Morehead use the throwaways evidence I provided you. Elis best season, 2011, is the year he threw the ball away the most
But what is the real story. What changes a decent team with a win % somewhere around .550 into an 8-0 juggernaut?
The REAL story is the turnovers. In any 8 game stretch, Eli averages 11 turnovers. That is so bad in this era it's staggering. In the playoff runs Eli turned the ball over twice in 8 games. That's 2 turnovers vs. a career average of 11.
And for those of you who think Eli needs to throw it around to win......Eli is 12-13 in games where he threw for 300 yards. I'm not into new math much but that's a losing record.
Now lets examine his W/L record where he throws zero interceptions.............It's 37-12.
That's 37-12. A winning % of .755. That's better than 12-4 in a regular season.
PROTECT THE BALL ELI!!!!!!...........and we win. Throw it around recklessly and we lose. It's a simple proposition.
I guess I did miss the point of this because I thought it was about Eli protecting the ball.
My point is that "he" won 2 SB's by playing the exact opposite. We don't have to take the bad with the good. TC takes the bad with the good and that's why we've struggled recently. TC says that forcing the ball into coverage is "what the great ones do". (using his own words) Which is BS.
Despite if the "great ones" do that or not....history has shown that it's not how we have won championships with Eli as our QB.
Eli has won 2 SB's by being very "un-Eli-like". At least as some of his defenders call it. When Eli is more careful with the ball, we do great things.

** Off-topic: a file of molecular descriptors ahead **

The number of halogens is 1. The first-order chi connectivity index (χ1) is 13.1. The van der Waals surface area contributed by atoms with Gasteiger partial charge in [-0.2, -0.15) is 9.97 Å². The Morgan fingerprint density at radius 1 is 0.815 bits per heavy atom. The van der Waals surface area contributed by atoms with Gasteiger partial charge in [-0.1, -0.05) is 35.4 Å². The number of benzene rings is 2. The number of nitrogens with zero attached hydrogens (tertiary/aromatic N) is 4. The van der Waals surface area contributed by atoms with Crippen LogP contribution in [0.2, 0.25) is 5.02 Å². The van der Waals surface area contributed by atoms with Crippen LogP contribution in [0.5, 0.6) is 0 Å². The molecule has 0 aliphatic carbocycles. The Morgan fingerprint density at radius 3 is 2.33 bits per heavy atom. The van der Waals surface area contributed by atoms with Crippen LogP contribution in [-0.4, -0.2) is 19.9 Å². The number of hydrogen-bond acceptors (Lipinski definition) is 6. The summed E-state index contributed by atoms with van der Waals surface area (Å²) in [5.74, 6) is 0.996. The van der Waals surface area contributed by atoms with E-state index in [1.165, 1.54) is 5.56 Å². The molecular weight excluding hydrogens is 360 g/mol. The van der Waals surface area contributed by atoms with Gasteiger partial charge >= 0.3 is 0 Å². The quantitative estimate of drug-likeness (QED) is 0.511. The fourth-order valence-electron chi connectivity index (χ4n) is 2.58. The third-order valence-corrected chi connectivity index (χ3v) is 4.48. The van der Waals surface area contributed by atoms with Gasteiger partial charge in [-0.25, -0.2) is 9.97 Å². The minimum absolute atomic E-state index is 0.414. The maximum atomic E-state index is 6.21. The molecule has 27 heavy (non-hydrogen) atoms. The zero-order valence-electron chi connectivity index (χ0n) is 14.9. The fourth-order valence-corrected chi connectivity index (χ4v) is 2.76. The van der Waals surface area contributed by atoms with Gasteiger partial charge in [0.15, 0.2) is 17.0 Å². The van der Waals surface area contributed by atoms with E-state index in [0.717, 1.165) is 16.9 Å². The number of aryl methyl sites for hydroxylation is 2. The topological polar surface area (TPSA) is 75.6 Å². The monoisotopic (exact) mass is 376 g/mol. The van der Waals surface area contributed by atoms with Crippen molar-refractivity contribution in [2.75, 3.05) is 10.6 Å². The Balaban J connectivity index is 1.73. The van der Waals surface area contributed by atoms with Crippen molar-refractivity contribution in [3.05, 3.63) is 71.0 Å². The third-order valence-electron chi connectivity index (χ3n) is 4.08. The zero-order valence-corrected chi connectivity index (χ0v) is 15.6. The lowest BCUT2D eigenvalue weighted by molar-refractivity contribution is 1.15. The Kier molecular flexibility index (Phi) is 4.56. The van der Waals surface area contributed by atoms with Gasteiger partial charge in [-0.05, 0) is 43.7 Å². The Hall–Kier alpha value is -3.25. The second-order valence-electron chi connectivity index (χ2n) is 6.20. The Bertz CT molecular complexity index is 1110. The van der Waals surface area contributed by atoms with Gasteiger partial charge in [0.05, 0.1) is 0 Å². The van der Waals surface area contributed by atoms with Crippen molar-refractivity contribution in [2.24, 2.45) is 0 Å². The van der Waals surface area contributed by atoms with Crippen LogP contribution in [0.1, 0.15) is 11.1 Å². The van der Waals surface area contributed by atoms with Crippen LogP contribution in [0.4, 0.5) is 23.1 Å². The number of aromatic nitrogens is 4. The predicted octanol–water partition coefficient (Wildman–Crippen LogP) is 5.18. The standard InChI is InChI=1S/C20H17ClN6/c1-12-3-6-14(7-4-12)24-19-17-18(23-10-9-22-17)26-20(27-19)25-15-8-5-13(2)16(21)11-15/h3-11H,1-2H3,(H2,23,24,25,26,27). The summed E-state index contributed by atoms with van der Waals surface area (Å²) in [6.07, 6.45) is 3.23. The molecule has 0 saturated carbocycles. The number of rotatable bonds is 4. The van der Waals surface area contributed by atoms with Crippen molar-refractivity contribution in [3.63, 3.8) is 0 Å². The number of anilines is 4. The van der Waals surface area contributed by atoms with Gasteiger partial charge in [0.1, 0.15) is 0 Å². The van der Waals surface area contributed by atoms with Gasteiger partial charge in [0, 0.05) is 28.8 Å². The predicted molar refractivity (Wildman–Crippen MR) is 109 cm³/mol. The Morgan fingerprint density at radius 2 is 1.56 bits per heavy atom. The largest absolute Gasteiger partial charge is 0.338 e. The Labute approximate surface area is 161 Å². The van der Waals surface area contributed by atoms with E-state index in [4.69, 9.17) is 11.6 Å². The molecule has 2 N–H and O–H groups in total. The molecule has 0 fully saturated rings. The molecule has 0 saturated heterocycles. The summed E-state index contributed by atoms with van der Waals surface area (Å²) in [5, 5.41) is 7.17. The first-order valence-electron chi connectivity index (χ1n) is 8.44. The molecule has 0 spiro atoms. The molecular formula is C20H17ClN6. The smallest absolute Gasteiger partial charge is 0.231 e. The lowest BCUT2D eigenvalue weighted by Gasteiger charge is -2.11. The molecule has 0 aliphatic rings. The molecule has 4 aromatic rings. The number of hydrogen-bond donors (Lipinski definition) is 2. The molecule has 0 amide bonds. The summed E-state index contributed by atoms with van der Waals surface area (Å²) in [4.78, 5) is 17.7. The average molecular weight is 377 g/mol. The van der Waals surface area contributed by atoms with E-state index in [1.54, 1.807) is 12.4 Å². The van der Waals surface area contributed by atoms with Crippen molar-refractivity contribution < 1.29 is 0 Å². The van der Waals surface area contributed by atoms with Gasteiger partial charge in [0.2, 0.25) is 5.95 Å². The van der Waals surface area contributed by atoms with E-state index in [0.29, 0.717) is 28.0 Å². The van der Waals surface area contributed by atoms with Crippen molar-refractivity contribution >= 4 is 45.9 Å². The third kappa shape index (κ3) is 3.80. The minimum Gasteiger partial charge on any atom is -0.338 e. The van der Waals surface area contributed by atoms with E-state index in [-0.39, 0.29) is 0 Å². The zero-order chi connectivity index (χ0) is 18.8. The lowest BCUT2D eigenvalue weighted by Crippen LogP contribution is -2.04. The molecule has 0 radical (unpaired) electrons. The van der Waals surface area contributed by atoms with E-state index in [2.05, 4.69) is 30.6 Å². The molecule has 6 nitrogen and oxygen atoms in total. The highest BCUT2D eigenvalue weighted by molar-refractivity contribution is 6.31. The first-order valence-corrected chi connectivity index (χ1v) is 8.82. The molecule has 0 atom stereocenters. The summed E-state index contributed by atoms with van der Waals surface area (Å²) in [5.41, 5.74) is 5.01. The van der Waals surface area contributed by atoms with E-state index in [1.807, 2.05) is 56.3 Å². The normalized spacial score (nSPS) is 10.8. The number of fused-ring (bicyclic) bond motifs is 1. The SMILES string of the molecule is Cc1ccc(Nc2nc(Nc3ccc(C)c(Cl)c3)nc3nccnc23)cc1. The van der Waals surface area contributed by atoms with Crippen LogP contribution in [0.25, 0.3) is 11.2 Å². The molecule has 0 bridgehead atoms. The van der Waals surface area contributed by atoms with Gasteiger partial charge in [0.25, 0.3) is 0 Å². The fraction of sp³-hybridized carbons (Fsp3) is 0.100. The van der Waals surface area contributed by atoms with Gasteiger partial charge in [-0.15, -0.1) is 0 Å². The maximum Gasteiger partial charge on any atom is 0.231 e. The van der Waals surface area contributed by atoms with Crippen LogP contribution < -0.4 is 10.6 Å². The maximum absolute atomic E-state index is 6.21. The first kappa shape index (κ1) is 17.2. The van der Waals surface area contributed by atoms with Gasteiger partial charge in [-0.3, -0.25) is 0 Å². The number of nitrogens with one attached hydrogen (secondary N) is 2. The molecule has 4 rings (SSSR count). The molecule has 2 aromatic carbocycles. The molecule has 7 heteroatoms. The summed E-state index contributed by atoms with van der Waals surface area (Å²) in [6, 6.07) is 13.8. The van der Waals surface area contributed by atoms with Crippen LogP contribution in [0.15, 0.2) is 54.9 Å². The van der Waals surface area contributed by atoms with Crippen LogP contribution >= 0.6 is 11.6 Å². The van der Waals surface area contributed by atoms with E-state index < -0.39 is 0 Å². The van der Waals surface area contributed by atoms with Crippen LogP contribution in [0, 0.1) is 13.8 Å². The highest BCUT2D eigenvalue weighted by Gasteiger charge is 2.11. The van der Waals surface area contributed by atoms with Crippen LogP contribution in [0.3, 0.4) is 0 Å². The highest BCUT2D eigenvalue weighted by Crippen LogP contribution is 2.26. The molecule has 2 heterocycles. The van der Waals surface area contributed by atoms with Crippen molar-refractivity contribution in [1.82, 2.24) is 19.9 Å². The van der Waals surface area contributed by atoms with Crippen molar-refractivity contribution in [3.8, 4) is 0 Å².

I have to be honest, that does not come clearly shining through to me as being the point, although it is clearly a part of the overall original post.
The line is very fine between:
A. When a QB protects the ball and doesn't turn it over often his team's odds of winning are greatly improved.
B. Eli has won 2 SB's by being very "un-Eli-like". At least as some of his defenders call it. When Eli is more careful with the ball, we do great things.
I agree (how can one not?) that the QB needs to take care of the ball better and that's true of 100% of all NFL QBs. Your point seems to take that as a given - which is fair enough - but then goes one point further to postulate that the coaching staff needs to stop enabling him as a guy who "tries to make something happen" when conditions (be they game or team conditions) are poor.
But in that case shouldn't the primary character of the narrative be the coaching staff?
We're talking about player behavior now and while we can dance around all day about the fact that NFL players are adults and should be self managing, there is very, very little evidence to support that canard.
Favre never did, his coaching staff let him do what he wanted and never held him accountable and - while I am not comparing the two directly - there is a case to be made that this is true of Favre as well, How may more potential SBs could GB have won had Favre not thrown them out of contention on the way?
Further, is it possible that the coaching staff's leash on Eli shortened significantly as they advanced through the playoffs or do you think Eli did that on his own? I think the answer to that question opens a similarly interesting discussion. Either answer leads us back "why doesn't it happen all the time then? why doesn't it happen in the regular season?" There is no reason we should have to accept taking the good with the bad.
You realize what hes doing right?
Get that mumbo jumbo out of here, take it to your own thread MH.
Sir Thomas Richard Coughlin The Great